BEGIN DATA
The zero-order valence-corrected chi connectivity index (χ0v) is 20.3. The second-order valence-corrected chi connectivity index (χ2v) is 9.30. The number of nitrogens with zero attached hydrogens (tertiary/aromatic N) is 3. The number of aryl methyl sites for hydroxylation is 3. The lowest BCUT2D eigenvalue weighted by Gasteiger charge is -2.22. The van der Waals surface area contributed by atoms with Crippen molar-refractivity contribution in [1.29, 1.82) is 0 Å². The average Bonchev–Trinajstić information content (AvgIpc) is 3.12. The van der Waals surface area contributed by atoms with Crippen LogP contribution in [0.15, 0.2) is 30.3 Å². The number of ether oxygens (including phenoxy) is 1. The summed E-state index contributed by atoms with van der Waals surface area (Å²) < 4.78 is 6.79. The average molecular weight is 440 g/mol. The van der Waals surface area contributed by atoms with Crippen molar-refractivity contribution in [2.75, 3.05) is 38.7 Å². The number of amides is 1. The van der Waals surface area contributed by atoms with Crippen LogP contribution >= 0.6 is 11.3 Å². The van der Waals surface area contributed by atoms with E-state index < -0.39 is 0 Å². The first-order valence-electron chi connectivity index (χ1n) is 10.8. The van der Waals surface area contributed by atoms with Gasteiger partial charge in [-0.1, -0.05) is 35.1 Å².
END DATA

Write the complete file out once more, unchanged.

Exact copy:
The zero-order valence-corrected chi connectivity index (χ0v) is 20.3. The second-order valence-corrected chi connectivity index (χ2v) is 9.30. The number of nitrogens with zero attached hydrogens (tertiary/aromatic N) is 3. The number of aryl methyl sites for hydroxylation is 3. The lowest BCUT2D eigenvalue weighted by Gasteiger charge is -2.22. The van der Waals surface area contributed by atoms with Crippen molar-refractivity contribution in [1.29, 1.82) is 0 Å². The average Bonchev–Trinajstić information content (AvgIpc) is 3.12. The van der Waals surface area contributed by atoms with Crippen LogP contribution in [0.15, 0.2) is 30.3 Å². The number of ether oxygens (including phenoxy) is 1. The summed E-state index contributed by atoms with van der Waals surface area (Å²) < 4.78 is 6.79. The average molecular weight is 440 g/mol. The van der Waals surface area contributed by atoms with Crippen molar-refractivity contribution in [2.75, 3.05) is 38.7 Å². The number of amides is 1. The van der Waals surface area contributed by atoms with Crippen LogP contribution >= 0.6 is 11.3 Å². The van der Waals surface area contributed by atoms with E-state index < -0.39 is 0 Å². The first-order valence-electron chi connectivity index (χ1n) is 10.8. The van der Waals surface area contributed by atoms with Gasteiger partial charge in [-0.1, -0.05) is 35.1 Å².